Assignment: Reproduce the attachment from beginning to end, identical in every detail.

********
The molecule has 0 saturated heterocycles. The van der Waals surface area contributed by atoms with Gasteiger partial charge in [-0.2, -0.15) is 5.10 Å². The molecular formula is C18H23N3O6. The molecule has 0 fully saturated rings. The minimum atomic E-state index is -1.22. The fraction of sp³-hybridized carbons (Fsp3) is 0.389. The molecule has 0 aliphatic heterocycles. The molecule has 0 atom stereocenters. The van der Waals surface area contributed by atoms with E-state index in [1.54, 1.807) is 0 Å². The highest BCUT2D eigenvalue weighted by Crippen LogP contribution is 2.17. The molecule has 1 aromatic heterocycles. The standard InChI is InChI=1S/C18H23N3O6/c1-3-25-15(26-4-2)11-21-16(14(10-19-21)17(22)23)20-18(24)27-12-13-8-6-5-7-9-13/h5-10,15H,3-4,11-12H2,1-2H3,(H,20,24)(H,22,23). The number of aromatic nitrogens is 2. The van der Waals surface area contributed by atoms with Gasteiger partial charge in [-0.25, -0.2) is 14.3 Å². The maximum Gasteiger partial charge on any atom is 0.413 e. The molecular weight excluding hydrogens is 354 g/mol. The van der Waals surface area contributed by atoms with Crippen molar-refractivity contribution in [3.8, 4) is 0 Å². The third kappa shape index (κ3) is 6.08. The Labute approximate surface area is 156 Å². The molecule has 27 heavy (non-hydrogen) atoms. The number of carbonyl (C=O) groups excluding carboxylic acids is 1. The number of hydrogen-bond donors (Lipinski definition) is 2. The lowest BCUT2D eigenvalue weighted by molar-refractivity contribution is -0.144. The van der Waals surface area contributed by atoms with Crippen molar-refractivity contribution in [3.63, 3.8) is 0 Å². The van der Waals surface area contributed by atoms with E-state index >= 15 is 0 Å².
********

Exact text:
The molecule has 0 saturated heterocycles. The van der Waals surface area contributed by atoms with Gasteiger partial charge in [-0.2, -0.15) is 5.10 Å². The molecular formula is C18H23N3O6. The molecule has 0 fully saturated rings. The minimum atomic E-state index is -1.22. The fraction of sp³-hybridized carbons (Fsp3) is 0.389. The molecule has 0 aliphatic heterocycles. The molecule has 0 atom stereocenters. The van der Waals surface area contributed by atoms with E-state index in [1.54, 1.807) is 0 Å². The highest BCUT2D eigenvalue weighted by Crippen LogP contribution is 2.17. The molecule has 1 aromatic heterocycles. The standard InChI is InChI=1S/C18H23N3O6/c1-3-25-15(26-4-2)11-21-16(14(10-19-21)17(22)23)20-18(24)27-12-13-8-6-5-7-9-13/h5-10,15H,3-4,11-12H2,1-2H3,(H,20,24)(H,22,23). The number of aromatic nitrogens is 2. The van der Waals surface area contributed by atoms with Gasteiger partial charge in [-0.25, -0.2) is 14.3 Å². The maximum Gasteiger partial charge on any atom is 0.413 e. The molecular weight excluding hydrogens is 354 g/mol. The van der Waals surface area contributed by atoms with Crippen molar-refractivity contribution in [3.8, 4) is 0 Å². The third kappa shape index (κ3) is 6.08. The Labute approximate surface area is 156 Å². The molecule has 27 heavy (non-hydrogen) atoms. The number of carbonyl (C=O) groups excluding carboxylic acids is 1. The number of hydrogen-bond donors (Lipinski definition) is 2. The lowest BCUT2D eigenvalue weighted by molar-refractivity contribution is -0.144. The van der Waals surface area contributed by atoms with Crippen molar-refractivity contribution in [3.63, 3.8) is 0 Å². The van der Waals surface area contributed by atoms with E-state index >= 15 is 0 Å².